Having a blend of industry, ex-security services and military personnel on its team is just one reason why Ward Solutions is one of the Ireland’s leading cybersecurity providers.
Cybercrime is on the rise and growing into an ever-larger threat day by day. In fact, according to research by Cybersecurity Ventures, it will cost the world $6 trillion a year by 2021 — making it more profitable than the global illegal drug trade. And who better to help businesses arm themselves against cyber criminals than this uniquely experienced team?
Dublin-based Ward Solutions, founded by three retired Irish Defence Forces personnel in 1999, is helping organisations of all sizes and across all industries to step up their security practices and safeguard their data against potential threats. Today, about 20% of Ward’s 85 employees come from a military or police background.
“It’s a natural focal point for our recruitment,” explains Pat Larkin, co-founder and CEO of Ward Solutions, who served both as IT Operations Manager and Level 3 Data Security Officer for the Defence Forces Communication and Information Services (CIS) Corps. “We appreciate the experience and training that the Defence Forces and An Garda Síochána (the Irish police service) have and we find that the type of individuals who operate in those security services, in tandem with our industry staff, contribute a unique quality of service and expertise to our customers.”
Today, Ward is a leading Irish cybersecurity provider with customers operating in Europe, the US and Asia and growing at around 10% per annum. It works with clients in sectors ranging from government to financial services, ICT, retail, manufacturing and media.
Ward offers secret weapons against cyber attacks
It’s not just its staff that sets Ward apart in the cybersecurity space. Another competitive advantage is that rather than specialising in one specific area of cybercrime, it provides a true full cybersecurity lifecycle, from identifying threats through to protecting, detecting and responding — something that’s of particular interest to multinational corporations or companies that operate in several markets around the world.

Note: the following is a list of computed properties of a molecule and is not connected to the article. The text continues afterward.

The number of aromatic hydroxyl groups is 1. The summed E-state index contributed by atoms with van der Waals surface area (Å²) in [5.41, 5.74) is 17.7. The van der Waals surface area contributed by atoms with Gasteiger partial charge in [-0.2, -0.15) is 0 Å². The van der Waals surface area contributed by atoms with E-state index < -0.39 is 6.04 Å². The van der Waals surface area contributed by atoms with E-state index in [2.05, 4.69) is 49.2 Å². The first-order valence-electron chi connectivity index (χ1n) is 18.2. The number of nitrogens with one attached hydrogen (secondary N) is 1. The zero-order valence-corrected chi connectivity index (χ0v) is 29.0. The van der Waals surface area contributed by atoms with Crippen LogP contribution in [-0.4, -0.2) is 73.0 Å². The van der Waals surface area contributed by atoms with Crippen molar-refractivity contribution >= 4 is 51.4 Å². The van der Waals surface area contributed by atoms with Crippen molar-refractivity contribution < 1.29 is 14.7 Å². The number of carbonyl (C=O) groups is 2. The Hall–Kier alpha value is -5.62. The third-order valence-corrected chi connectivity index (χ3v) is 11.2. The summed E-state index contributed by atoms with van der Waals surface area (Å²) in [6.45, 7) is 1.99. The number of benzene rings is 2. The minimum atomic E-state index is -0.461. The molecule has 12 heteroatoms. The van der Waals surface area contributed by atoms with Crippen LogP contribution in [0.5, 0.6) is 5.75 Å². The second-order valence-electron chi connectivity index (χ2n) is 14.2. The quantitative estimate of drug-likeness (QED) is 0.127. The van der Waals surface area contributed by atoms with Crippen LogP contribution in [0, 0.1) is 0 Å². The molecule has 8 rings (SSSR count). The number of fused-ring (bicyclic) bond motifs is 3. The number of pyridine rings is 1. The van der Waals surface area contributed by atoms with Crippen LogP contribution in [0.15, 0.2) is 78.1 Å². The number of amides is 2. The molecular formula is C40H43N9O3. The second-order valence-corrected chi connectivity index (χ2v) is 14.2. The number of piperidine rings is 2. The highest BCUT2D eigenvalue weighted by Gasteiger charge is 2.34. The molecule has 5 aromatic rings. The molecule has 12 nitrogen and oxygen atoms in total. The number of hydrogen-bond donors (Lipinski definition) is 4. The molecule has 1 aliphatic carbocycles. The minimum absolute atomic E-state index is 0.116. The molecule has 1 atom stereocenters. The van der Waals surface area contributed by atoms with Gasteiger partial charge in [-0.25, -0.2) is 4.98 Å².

“Security is quite a trusted conversation with customers,” Pat says, noting that Ward is careful to keep details of its diverse client base under wraps. “Once you establish that trust, they want a single provider who can manage all their cybersecurity needs, in all markets.”
Additionally, Ward’s fourth-generation security operations centre (SOC), built on a platform of IBM QRadar security intelligence technologies, provides comprehensive 24/7 real-time cyber monitoring and protection services to support international companies in their fight against cybercrime.
“Earlier in the dot-com era, only a select number of businesses were operating online — that’s no longer the case,” Pat says. “Every industry now has a huge digital dependence, meaning a lot of their data and services are online so, therefore, every industry is vulnerable to cybercriminal activity.”
Keeping up with cyber criminals
That being said, there are a few sectors that appear to be a favourite of cyber criminals around the world. NTT Security‘s 2019 Global Threat Intelligence Report found that the finance industry in EMEA accounted for 30% of all attacks, followed by business and professional services (24%) and technology (17%).
“These aren’t random attacks — cybercriminals are chasing the money,” Pat explains. “They focus on areas where they’re going to get the most return by exploiting cyber weaknesses and vulnerabilities.”
That’s why being proactive about cybersecurity is the best defence.
“Some customers come to us because they’re concerned about cybersecurity; they don’t have an imminent threat but they know they’re not doing enough and want to adopt a best-practice approach,” Pat says. “We would start with a risk assessment, find out what they’re doing, what the threats are, how they’re configured from a security perspective and then put a plan in place to minimise those risks, whether that’s deploying specific technologies, changing processes or educating their people.”
That’s the best-case scenario. There are times when Ward is called to address an attack that’s already occurred.
“In that case, we deploy our incident response services and help manage the incident to minimise the damage, contain it, restore services as quickly as possible and then put controls in place to make sure it doesn’t happen again,” Pat says.
Let’s face it: cybercriminals aren’t going anywhere. And while modern IT infrastructures are more complex and sophisticated than ever, so too are attackers. All it takes is one chink in the armour to impact an entire organisation.
According to Pat, cyber risk needs to be treated as a big part of business management. “It’s no longer a matter of considering if cybersecurity threats will arise, but rather thinking in terms of when,” he says.